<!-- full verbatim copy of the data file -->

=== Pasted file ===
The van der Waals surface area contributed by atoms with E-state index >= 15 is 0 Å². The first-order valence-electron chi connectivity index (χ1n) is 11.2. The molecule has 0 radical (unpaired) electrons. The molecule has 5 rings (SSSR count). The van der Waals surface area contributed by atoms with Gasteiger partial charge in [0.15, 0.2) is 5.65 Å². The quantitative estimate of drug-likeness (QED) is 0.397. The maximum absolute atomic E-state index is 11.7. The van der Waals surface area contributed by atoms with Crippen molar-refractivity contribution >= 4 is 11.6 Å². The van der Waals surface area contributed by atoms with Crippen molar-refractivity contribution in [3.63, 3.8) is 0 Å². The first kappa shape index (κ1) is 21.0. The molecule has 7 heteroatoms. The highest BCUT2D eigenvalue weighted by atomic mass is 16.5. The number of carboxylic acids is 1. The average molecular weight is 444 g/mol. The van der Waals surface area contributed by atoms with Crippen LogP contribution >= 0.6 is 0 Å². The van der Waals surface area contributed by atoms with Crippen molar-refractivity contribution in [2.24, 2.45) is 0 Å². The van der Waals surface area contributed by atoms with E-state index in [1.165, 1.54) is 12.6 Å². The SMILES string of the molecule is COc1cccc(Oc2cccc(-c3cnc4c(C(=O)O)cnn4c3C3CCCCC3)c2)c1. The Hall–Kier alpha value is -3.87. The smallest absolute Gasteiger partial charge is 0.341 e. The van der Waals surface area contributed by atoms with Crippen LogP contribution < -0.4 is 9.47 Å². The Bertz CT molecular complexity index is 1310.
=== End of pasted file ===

The van der Waals surface area contributed by atoms with E-state index >= 15 is 0 Å². The first-order valence-electron chi connectivity index (χ1n) is 11.2. The molecule has 0 radical (unpaired) electrons. The molecule has 5 rings (SSSR count). The van der Waals surface area contributed by atoms with Gasteiger partial charge in [0.15, 0.2) is 5.65 Å². The quantitative estimate of drug-likeness (QED) is 0.397. The maximum absolute atomic E-state index is 11.7. The van der Waals surface area contributed by atoms with Crippen molar-refractivity contribution >= 4 is 11.6 Å². The van der Waals surface area contributed by atoms with Crippen molar-refractivity contribution in [3.63, 3.8) is 0 Å². The first kappa shape index (κ1) is 21.0. The molecule has 7 heteroatoms. The highest BCUT2D eigenvalue weighted by atomic mass is 16.5. The number of carboxylic acids is 1. The average molecular weight is 444 g/mol. The van der Waals surface area contributed by atoms with Crippen LogP contribution >= 0.6 is 0 Å². The van der Waals surface area contributed by atoms with Crippen molar-refractivity contribution in [2.24, 2.45) is 0 Å². The van der Waals surface area contributed by atoms with E-state index in [1.165, 1.54) is 12.6 Å². The SMILES string of the molecule is COc1cccc(Oc2cccc(-c3cnc4c(C(=O)O)cnn4c3C3CCCCC3)c2)c1. The Hall–Kier alpha value is -3.87. The smallest absolute Gasteiger partial charge is 0.341 e. The van der Waals surface area contributed by atoms with Crippen LogP contribution < -0.4 is 9.47 Å². The Bertz CT molecular complexity index is 1310.